GATHERING FORENSIC EVIDENCE
Whenever there are allegations of suspected child abuse or neglect, the mandated reporter should keep in mind that any records of physical findings may be used as evidence at a trial. Photos, diagrams, and accurate reporting of medical examination findings are invaluable. The mandated reporter should use language that is not open to misinterpretation when documenting findings (Pulido, 2012).
Social Service Law Article 6, Title 6, Section 416, states:
Any person or official required to report cases of suspected child abuse and maltreatment may take or cause to be taken, at public expense, photographs of the areas of trauma visible on a child who is subject to report, and if medically indicated, cause to be performed a radiological examination on the child. Any photographs or X-rays taken shall be sent to Child Protective Services at the time the report is sent, or as soon thereafter as possible. Whenever such person is required to report under this title in his capacity as a member of the staff of a medical or other public or private institution, school, facility, or agency or his designated agent, who shall then take or cause to be taken, at public expense, color photographs of visible trauma and shall, if medically indicated, cause to be performed a radiological examination of the child.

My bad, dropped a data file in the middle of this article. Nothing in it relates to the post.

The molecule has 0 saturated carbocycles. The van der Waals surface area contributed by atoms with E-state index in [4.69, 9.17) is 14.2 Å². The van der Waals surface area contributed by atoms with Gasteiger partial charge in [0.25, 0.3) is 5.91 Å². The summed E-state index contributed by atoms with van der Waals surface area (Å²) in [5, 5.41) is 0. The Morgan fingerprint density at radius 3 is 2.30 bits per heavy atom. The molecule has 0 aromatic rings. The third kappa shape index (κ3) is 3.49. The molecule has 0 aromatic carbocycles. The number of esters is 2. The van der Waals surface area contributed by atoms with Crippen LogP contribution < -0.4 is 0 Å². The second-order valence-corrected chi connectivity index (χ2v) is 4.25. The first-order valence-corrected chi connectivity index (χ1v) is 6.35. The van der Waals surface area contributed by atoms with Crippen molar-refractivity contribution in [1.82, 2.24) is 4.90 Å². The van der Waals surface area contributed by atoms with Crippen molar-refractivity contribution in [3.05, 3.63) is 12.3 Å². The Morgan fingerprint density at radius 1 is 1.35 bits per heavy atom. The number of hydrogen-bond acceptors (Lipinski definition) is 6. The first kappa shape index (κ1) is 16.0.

In New York State, parents or guardians must give permission for a minor child to be photographed unless suspected child abuse has been reported to the Statewide Central Register. If photographs will be needed, it is a good idea to inform the child or adolescent and encourage them to participate in the process.
Photographs are another form of medical documentation that can provide objective, visual documentation of abuse. There should be a protocol for releasing the photos after a formal request, and a chain of custody may be necessary as well.
Following are practices for taking good forensic photographs:
- Equipment such as a 35 mm digital camera and/or a colposcope with a camera attached produce images that can easily be transferred.
- In order to document bruises and other injuries accurately, a photograph of a color wheel is necessary for comparison.
- The child’s face, body, identification number, and the date should be photographed first. Use good lighting and an uncluttered background.
- Employ the rule of three: take at least two photos of full body, mid-range, and close-up. Photograph the injury close-up with and without a scale.
- Photograph clothing if there is transfer evidence such as vegetation, gravel, or dirt.
PLACING A CHILD IN PROTECTIVE CUSTODY
Mandated reporters may place an alleged abused or neglected child in protective custody under certain circumstances. A child may be taken into protective custody (without court order or parental consent):